Re: Proposal: Package status page.
On Sat, Dec 12, 1998 at 10:34:07PM +0100, Martin Schulze wrote:
> Jakob Sandgren wrote:
> > After reading the thread about "lilo 21-1" and all the messages about
> > "when will XFree86-3.3.3 be availiable" I thought that a status page
> > about package "completion" would be nice. I think it can be done in a
> > very autmatic way;
> > 1. A program scans (freshmeat?) for a new upstream release, when a new
> > release is availiable, a message is sent to the maintainer.
> Freshmeat is only one source of information wrt this issue. I like this
> idea. In fact, I'm already using such a mechanim in order to provide
> the GtkBuffet.
I guess there are alternatives to Freshmeat that are better, searching
the LSM, using filewatcher.org....etc. The best way to do it is
offcourse to use a program that scans the primary site for new
packages. I think the problem with such a solution is that it is hard
to do in a reliable automatic way.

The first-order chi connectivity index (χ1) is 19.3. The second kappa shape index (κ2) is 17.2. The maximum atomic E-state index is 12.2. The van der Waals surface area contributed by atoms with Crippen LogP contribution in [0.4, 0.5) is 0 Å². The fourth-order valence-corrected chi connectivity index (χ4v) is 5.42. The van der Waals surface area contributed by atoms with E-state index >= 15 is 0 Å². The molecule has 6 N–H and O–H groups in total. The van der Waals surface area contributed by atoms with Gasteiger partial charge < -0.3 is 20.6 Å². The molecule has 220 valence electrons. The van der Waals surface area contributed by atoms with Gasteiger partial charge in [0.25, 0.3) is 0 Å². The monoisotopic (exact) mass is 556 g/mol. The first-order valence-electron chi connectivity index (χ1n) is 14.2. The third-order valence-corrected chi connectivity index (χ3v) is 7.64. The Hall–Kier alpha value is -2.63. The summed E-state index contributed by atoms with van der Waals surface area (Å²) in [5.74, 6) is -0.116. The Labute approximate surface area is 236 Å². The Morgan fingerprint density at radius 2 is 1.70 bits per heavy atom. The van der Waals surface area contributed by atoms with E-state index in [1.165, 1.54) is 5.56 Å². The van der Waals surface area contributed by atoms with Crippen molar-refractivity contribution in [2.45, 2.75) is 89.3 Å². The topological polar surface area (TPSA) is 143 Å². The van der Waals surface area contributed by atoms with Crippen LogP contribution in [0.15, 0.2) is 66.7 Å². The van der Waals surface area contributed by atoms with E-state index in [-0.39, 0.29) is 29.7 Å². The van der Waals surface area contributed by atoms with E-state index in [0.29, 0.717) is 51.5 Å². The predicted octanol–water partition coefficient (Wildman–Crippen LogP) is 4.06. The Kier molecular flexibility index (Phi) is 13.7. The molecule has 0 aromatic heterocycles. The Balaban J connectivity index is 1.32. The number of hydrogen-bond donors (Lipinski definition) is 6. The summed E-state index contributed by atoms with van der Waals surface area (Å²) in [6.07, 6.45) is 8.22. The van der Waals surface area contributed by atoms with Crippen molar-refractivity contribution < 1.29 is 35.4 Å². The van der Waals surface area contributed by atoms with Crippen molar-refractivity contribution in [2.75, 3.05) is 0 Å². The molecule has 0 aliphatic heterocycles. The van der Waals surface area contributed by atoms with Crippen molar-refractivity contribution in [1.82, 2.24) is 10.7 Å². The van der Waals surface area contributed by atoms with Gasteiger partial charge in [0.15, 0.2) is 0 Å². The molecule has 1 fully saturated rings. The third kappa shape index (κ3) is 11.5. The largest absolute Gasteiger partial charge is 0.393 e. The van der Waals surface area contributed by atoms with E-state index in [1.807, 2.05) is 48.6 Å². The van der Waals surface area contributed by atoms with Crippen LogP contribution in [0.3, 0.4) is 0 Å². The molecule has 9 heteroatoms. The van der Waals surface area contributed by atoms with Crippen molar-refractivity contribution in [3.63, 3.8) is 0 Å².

> However I don't like to flood maintainer in general. Each maintainer
> should be able to subscribe with a specific address and a specific package
> (or regexp) and eventually also a URL to be informed about new
Agreed, the intent of this solution is to make life easier both for
the user and the maintainer. The maintainer has the option to get
information about new releases and a channel to the users where he can
inform them about his progress on the package. I did not thought about
letting the maintainer supply the information about the upstream
mainsite, maybe thats the way to do it. LSM has other advantages, if
the package move from one site to another, the url is updated. But
there are a lot of program that has no LSM entry.
> > 2. The maintainer replys to the message with ETA or some other
> > information (maybe this release should not become a .deb for some
> > reason).
> This could be automated. However for 90% of the packages this information
> is less than useful. E.g. who is interested that libfoo-bar-perl v$(deb)+1
> is out and will be available in a few days. Nonetheless it is very useful
> for some major packages like X, gcc, egcs, libc, perl, python etc.
Well, somethimes it's that little package that noone (normaly) cares
about that everyone is waiting on, because the last version had a
little nasty bug that affected a lot of other packages. I guess it's
hard to determine which packages you actually want information about.